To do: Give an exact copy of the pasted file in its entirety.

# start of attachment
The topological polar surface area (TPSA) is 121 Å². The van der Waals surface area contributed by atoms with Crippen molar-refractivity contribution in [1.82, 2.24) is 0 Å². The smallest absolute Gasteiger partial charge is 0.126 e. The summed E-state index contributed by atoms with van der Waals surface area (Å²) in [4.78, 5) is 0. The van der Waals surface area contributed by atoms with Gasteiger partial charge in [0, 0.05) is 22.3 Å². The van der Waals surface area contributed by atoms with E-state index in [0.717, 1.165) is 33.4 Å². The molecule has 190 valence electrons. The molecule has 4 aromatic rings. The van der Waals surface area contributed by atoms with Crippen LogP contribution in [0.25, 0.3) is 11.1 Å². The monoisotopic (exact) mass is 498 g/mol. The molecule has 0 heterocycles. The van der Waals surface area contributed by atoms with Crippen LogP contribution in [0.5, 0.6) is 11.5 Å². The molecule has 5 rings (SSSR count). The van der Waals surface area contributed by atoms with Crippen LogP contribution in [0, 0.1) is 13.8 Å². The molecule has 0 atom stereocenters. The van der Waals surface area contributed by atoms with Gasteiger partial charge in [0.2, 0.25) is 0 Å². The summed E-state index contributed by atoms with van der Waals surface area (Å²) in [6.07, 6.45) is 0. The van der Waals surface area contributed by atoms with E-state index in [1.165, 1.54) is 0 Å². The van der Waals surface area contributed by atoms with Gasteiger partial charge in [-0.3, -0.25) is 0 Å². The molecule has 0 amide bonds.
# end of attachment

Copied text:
The topological polar surface area (TPSA) is 121 Å². The van der Waals surface area contributed by atoms with Crippen molar-refractivity contribution in [1.82, 2.24) is 0 Å². The smallest absolute Gasteiger partial charge is 0.126 e. The summed E-state index contributed by atoms with van der Waals surface area (Å²) in [4.78, 5) is 0. The van der Waals surface area contributed by atoms with Gasteiger partial charge in [0, 0.05) is 22.3 Å². The van der Waals surface area contributed by atoms with E-state index in [0.717, 1.165) is 33.4 Å². The molecule has 190 valence electrons. The molecule has 4 aromatic rings. The van der Waals surface area contributed by atoms with Crippen LogP contribution in [0.25, 0.3) is 11.1 Å². The monoisotopic (exact) mass is 498 g/mol. The molecule has 0 heterocycles. The van der Waals surface area contributed by atoms with Crippen LogP contribution in [0.5, 0.6) is 11.5 Å². The molecule has 5 rings (SSSR count). The van der Waals surface area contributed by atoms with Crippen LogP contribution in [0, 0.1) is 13.8 Å². The molecule has 0 atom stereocenters. The van der Waals surface area contributed by atoms with Gasteiger partial charge in [0.2, 0.25) is 0 Å². The summed E-state index contributed by atoms with van der Waals surface area (Å²) in [6.07, 6.45) is 0. The van der Waals surface area contributed by atoms with E-state index in [1.165, 1.54) is 0 Å². The van der Waals surface area contributed by atoms with Gasteiger partial charge in [-0.3, -0.25) is 0 Å². The molecule has 0 amide bonds.